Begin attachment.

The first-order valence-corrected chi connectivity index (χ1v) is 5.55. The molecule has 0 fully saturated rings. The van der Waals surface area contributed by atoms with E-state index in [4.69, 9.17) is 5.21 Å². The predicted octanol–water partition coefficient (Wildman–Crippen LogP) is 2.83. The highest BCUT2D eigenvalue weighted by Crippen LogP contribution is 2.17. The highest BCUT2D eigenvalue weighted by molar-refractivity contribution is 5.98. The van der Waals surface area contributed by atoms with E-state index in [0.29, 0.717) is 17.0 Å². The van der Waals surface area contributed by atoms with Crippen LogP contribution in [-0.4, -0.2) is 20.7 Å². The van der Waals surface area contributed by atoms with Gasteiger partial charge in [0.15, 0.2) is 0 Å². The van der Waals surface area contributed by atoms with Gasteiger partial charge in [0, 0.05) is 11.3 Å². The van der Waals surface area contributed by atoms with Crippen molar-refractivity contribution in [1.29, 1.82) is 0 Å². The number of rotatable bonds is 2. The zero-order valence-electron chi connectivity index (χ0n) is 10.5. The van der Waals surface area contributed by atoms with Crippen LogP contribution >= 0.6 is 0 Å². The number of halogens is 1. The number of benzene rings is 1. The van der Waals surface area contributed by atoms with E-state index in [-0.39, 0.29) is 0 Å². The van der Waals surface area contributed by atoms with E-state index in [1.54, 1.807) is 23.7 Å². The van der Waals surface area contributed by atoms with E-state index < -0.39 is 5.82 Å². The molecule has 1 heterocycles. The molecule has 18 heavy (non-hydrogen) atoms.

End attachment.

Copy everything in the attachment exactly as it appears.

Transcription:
The first-order valence-corrected chi connectivity index (χ1v) is 5.55. The molecule has 0 fully saturated rings. The van der Waals surface area contributed by atoms with E-state index in [4.69, 9.17) is 5.21 Å². The predicted octanol–water partition coefficient (Wildman–Crippen LogP) is 2.83. The highest BCUT2D eigenvalue weighted by Crippen LogP contribution is 2.17. The highest BCUT2D eigenvalue weighted by molar-refractivity contribution is 5.98. The van der Waals surface area contributed by atoms with E-state index in [0.29, 0.717) is 17.0 Å². The van der Waals surface area contributed by atoms with Crippen LogP contribution in [-0.4, -0.2) is 20.7 Å². The van der Waals surface area contributed by atoms with Gasteiger partial charge in [0.15, 0.2) is 0 Å². The van der Waals surface area contributed by atoms with Gasteiger partial charge in [0, 0.05) is 11.3 Å². The van der Waals surface area contributed by atoms with Crippen molar-refractivity contribution in [1.29, 1.82) is 0 Å². The number of rotatable bonds is 2. The zero-order valence-electron chi connectivity index (χ0n) is 10.5. The van der Waals surface area contributed by atoms with Crippen LogP contribution >= 0.6 is 0 Å². The number of halogens is 1. The number of benzene rings is 1. The van der Waals surface area contributed by atoms with E-state index in [-0.39, 0.29) is 0 Å². The van der Waals surface area contributed by atoms with E-state index in [1.54, 1.807) is 23.7 Å². The van der Waals surface area contributed by atoms with E-state index < -0.39 is 5.82 Å². The molecule has 1 heterocycles. The molecule has 18 heavy (non-hydrogen) atoms.